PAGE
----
Hello dear friends, it has been a while since I have posted. We have had quite a wet summer so far which has put quite a "damper" on keeping up with the gardens! We recently had 170 mm of rain in one week with 102 mm of rain in a 24 hour period alone. The gardens have been waterlogged and the mosquitoes unbearable. On the bright side kindred gardening spirits understand these challenges and hopefully wont judge me!
Although the allium is no longer blooming I like these two shots showing visiting pollinators.
I love the electric blue of this centaurea but for all of its' weedy nature I wonder why I keep it.
About 20 years ago we constructed a stone wall to terrace our front lawn. Over the years the junipers we planted in front of it became overgrown so we chopped them out last year. This year this rugosa rose thanked us by making an appearance through the newly freed up space around an evergreen tree. We are going to have to transplant it to a more suitable location so that it can fourish.
So many years ago this borage was one of many plants I received from an elderly neighbour. It self sows quite freely and is supposed to be very beneficial for bees. What started out as one plant has turned into a large border which I havent mustered the energy to tackle. 😊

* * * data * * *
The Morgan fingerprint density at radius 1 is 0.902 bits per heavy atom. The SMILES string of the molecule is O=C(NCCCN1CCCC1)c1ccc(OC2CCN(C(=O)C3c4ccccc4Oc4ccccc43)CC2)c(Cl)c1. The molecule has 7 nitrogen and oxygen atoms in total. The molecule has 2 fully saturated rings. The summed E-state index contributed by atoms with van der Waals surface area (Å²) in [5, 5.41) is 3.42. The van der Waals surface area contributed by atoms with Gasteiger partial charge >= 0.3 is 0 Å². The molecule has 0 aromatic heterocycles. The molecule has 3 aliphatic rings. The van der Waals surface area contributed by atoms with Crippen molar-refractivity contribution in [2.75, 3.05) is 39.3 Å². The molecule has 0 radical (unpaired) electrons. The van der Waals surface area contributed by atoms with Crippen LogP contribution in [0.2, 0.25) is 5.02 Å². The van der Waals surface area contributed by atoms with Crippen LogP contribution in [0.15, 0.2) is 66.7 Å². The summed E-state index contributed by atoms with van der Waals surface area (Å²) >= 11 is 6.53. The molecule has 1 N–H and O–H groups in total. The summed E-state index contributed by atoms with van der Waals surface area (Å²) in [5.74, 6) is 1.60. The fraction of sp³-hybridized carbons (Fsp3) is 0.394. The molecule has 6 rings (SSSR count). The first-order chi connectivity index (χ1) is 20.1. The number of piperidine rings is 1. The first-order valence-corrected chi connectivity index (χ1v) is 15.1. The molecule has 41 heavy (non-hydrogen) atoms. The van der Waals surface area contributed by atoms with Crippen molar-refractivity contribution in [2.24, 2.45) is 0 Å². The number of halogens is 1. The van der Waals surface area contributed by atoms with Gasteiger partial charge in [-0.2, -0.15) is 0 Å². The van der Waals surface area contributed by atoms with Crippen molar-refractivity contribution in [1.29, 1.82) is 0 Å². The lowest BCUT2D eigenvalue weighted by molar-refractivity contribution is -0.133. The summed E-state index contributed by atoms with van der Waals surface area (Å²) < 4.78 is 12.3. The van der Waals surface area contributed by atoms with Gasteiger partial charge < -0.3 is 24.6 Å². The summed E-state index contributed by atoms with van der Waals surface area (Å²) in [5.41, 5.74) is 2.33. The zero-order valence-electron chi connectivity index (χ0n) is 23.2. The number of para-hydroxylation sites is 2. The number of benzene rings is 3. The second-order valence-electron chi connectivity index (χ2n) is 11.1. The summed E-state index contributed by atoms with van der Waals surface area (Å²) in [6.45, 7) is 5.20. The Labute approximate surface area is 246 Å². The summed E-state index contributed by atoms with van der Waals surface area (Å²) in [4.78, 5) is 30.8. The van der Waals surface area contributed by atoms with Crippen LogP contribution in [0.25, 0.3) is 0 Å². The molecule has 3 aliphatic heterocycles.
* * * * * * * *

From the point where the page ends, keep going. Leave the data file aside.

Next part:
Here is a different rugosa rose which has been very happy at the farm. It is highly fragrant and spreads by sending up new shoots from underground suckers. It is not the best fit in a border but I am thinking that it might be lovely planted in swaths along the new driveway.
I have seen so many glorious photos of phlox on various blogs and have been anxious to grow some of my own. Last year this group of plants were just becoming established. This year....I find this. I noticed the same situation on a different phlox plant in a different border and I squarely place the blame on 2 rogue lambs that consistently barge through a fence to graze the lawns we refer to as "The Grove". I was able to photograph the same two criminals munching on my tulips.
My husband finished a lingering project. This arbour has been missing a roof! We are debating which vine is growing up the side of it, we previously had concord grapes growing here but had to remove them because our yellow labs were eating the grapes. Grapes can be toxic to dogs and while ours seem to have a cast iron digestive system we didnt want to take any chances! We are already far to familiar with our veterinarian!
There is nothing more comforting than a good old fashioned Adirondack chair...in my opinion!! We have gone through several of them over the years at the farm. These are plain old pine chairs that have been painted and dragged around. They spend most of the time on the veranda but in the heat of the late afternoon summer we like to move them to the lawn.
Our latest two projects include the koi pond as well as working on the extensive decking that we have on the back of our house leading the a small gazebo. Although the work is not done we have taken a few "test drives" with friends for barbecues and by all accounts it is going to be a very popular entertainment area!
Thank you for visiting!